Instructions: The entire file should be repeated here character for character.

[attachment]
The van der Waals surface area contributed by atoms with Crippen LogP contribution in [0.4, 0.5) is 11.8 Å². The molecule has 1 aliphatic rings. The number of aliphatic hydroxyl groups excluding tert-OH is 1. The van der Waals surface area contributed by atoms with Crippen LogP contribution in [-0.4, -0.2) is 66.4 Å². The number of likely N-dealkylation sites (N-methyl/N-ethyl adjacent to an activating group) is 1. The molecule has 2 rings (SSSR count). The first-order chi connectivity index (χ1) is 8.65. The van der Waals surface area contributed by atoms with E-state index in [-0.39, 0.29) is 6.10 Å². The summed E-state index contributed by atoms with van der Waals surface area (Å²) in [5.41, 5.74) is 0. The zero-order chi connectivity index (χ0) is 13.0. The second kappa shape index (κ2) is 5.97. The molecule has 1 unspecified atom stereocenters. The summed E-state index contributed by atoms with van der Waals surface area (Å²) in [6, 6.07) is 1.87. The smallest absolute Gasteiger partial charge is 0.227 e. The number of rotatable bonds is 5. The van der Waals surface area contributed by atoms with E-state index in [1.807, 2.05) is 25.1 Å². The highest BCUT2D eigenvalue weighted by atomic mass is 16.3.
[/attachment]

The van der Waals surface area contributed by atoms with Crippen LogP contribution in [0.4, 0.5) is 11.8 Å². The molecule has 1 aliphatic rings. The number of aliphatic hydroxyl groups excluding tert-OH is 1. The van der Waals surface area contributed by atoms with Crippen LogP contribution in [-0.4, -0.2) is 66.4 Å². The number of likely N-dealkylation sites (N-methyl/N-ethyl adjacent to an activating group) is 1. The molecule has 2 rings (SSSR count). The first-order chi connectivity index (χ1) is 8.65. The van der Waals surface area contributed by atoms with E-state index in [-0.39, 0.29) is 6.10 Å². The summed E-state index contributed by atoms with van der Waals surface area (Å²) in [5.41, 5.74) is 0. The zero-order chi connectivity index (χ0) is 13.0. The second kappa shape index (κ2) is 5.97. The molecule has 1 unspecified atom stereocenters. The summed E-state index contributed by atoms with van der Waals surface area (Å²) in [6, 6.07) is 1.87. The smallest absolute Gasteiger partial charge is 0.227 e. The number of rotatable bonds is 5. The van der Waals surface area contributed by atoms with E-state index in [1.807, 2.05) is 25.1 Å². The highest BCUT2D eigenvalue weighted by atomic mass is 16.3.